In the build up to Sunday's Belgian Grand Prix, Button found himself being asked as to whether he would support McLaren team-mate Hamilton in his fellow Briton's quest for the crown.
The evidence was that in trailing championship leader Fernando Alonso by 88 points and Hamilton by 41, his hopes of glory were all but over, and so throwing his weight behind the latter was a possibility.
In fairness, team principal Martin Whitmarsh had stoked the fire of debate last Thursday when he suggested "there may well come a point" when team orders would be employed, but only further down the line should the situation decree and both drivers agreed.
Needless to say, Button was outright dismissive of the prospect when quizzed about it, and as if to underline his point went on to enjoy without doubt his best weekend for McLaren.
Dominant in qualifying, the 32-year-old comfortably claimed his maiden pole in 50 races for the Woking-based team, following up with a pole-to-flag victory at the Spa-Francorchamps circuit.
With Alonso and Hamilton amongst four casualties of a pile-up at the first corner La Source hairpin, Button slashed the gap to the duo to 63 and 16 points respectively.
As far as is Button is concerned, rather than helping Hamilton, he is firmly one of six drivers in the hunt for the title.
"It was a long summer break, and once the Olympics were over I don't think there was a lot to talk about, so you get asked tricky questions you wouldn't normally at that point in the season," Button told Press Association Sport.
"It was a little strange, but I took it with a pinch of salt. I'm here to race and do the best job I can, and as with every driver, I'm competitive.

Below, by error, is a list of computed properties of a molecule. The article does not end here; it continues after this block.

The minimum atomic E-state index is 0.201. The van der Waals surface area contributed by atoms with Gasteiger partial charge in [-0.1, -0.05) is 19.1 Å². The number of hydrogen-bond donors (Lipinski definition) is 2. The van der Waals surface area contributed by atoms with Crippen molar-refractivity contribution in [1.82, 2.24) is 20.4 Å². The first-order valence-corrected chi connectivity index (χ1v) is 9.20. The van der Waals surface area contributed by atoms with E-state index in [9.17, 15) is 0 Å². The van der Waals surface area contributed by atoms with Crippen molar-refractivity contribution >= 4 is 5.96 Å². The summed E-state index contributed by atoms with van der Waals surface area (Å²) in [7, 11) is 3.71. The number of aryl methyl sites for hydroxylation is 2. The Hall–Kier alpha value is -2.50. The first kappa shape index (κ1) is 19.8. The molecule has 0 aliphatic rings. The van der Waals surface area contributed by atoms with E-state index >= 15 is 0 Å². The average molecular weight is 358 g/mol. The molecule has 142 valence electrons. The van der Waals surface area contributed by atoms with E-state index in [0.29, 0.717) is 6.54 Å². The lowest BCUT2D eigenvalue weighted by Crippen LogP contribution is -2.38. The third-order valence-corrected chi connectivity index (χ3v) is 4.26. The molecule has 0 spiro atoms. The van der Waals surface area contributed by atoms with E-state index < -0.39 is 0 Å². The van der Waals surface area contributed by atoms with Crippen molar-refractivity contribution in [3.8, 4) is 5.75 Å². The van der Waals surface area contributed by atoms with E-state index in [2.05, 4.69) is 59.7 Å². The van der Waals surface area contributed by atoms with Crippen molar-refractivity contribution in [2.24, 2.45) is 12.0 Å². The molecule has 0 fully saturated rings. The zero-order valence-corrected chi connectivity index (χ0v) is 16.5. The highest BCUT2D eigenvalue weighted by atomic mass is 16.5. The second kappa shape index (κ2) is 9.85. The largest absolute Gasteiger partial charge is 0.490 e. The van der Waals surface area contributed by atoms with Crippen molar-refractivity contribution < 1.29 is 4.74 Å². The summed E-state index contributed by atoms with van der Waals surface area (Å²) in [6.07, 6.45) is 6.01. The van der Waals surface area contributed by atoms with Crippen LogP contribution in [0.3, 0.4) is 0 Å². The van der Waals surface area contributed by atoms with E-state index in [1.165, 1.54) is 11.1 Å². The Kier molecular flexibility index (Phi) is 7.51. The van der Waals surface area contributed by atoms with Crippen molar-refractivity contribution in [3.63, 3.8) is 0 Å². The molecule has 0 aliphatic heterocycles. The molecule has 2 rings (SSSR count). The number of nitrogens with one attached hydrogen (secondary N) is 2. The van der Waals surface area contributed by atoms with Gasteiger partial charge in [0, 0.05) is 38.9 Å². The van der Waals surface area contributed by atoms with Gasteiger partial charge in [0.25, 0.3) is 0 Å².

"If the car is working for you, you give it your all and you try and take as many points out of a weekend as you can, and it's exactly what I did.
"I think it's the case I've now scored more points than anyone in the last three races.
"Yeah, I'm still a hell of a long way behind, but it proves what you can still do from that far back.
"I'm sure he (Alonso) is not going to retire every race and I'm not going to win every race, but there's a very good chance we can still score good points.
"The car is working, both on the higher and lower downforce wings, and with my second place three races ago, Lewis' win (in Hungary) and my win in Belgium, it proves the McLaren is looking good at the moment.
"There has been a period in the year when we've been poor, with the car not performing as we would like, and also us not having great races.
"But there's still a lot that can happen. It's just over 60 points, and as I've said it's not easy, but I'm going to give it a go."
It is a far cry from just eight weeks ago when, after finishing 10th in the British Grand Prix and on the back of picking up just seven points from six races, Button dismissively pushed away a sheet of paper on which was printed the drivers' championship table such was his frustration at his wretched form.
With 51 points from his last three races, a fraction over half his total tally for the year, Button is in the groove.
A repeat of last season's second half of the year when Button scored two wins, three seconds and three thirds could seriously push him back in contention.
Whitmarsh, who described Button's weekend as "about as perfect as you can get", said: "People quickly got on the case of his loss of form, and he said himself he was frustrated when it didn't go well.
"But after a performance like that he has to believe he's capable of going out there now and doing well.
"We've clearly got a quick car, one that was quick on both sides of the break, and on very different circuits, which will be reassuring for him and give him the confidence he can get the job done.
"There is no reason why he cannot go on a massive roll and score lots of points and take lots of victories for the remainder of this season."